Tag Archives: apps

Parents and schools connect

Developed by MGM Wireless Limited in Adelaide, South Australia, School Star is a secure mobile phone app that keeps parents in the loop about attendance, functions and other school news.

MGM Wireless invented the world’s first SMS based automated communication solution for schools in 2002.

Almost 1300 schools from around Australia use MGM’s communications system and half of them will be active users of the new School Star app within the next six months.

MGM Wireless CEO Mark Fortunatow said the company plans to take the app internationally after its success in Australia.

“We are formulating plans and strategies and hope to move in to the United States and Canada by the end of the calendar year,” he says.

“We also have partners and people in Shenzhen and Singapore that we have been working with for some time and have a network in place there already.”

School Star has a Facebook-styled news feed that can be regularly updated and is the only school app that allows direct two-way messaging between parents and schools with an SMS failover.

“Parents need a feedback loop. School Star does that and a number of other things that no other school app does,” Fortunatow says.

“Communication through other school apps gets to about 40% of the intended recipients at best.

“School Star will automatically send messages and content by SMS instead if parents run out of mobile data or don’t have access to Wi-Fi – so schools will reach almost 100% of parents.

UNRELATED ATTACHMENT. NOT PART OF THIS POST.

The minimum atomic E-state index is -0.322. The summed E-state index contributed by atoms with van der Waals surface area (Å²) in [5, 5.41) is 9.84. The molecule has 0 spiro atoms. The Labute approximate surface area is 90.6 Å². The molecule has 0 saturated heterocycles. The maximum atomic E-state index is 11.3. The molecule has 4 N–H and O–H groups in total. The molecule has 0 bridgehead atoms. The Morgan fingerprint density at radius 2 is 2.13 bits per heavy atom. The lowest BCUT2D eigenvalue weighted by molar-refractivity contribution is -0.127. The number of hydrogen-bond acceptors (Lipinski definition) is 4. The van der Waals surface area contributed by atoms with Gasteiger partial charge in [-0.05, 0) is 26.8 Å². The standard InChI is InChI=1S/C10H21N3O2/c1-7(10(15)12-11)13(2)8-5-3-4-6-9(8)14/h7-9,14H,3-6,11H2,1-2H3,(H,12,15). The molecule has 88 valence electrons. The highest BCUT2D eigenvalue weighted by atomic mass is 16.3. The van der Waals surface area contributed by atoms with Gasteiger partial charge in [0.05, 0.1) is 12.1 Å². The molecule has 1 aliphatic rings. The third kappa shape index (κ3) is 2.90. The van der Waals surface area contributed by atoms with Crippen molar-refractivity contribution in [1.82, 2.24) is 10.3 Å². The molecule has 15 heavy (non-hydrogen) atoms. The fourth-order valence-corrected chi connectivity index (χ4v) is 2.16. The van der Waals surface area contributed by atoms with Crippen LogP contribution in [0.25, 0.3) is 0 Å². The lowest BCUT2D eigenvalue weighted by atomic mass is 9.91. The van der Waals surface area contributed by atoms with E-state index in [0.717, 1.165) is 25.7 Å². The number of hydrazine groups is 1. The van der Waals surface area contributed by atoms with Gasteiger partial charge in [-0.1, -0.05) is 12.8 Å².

“It is also unique because it promises a secure environment where only approved users can access school information.”

Schools install MGM’s content management system and enter in relevant news and information for parents.

Parents and students then register themselves using a secure two-factor verification process and once complete will allow users access to school information.

Only registered users from the current school database can use the school specific School Star app. It also allows the schools to ‘lock out’ unwanted users.

MGM ensures that sensitive information like names, photographs, dates, and places are kept secure at all times.

“Schools are loving School Star – they can publish news and send messages with a smooth interface and easy integration path,” Fortunatow says.

“News articles are easy to create, and parents love keeping in touch with what’s going on at the school.”

“School Star includes an engagement dashboard with state-of-the-art analytics so schools know which content is working best.”

School Star is available to download for free in the App Store and Google Play in Australia and will be available in the United States and Canada later this year.

– Caleb Radford

This article was first published by The Lead South Australia on 27th April 2016. Read the original article here.

Apps for youth mental health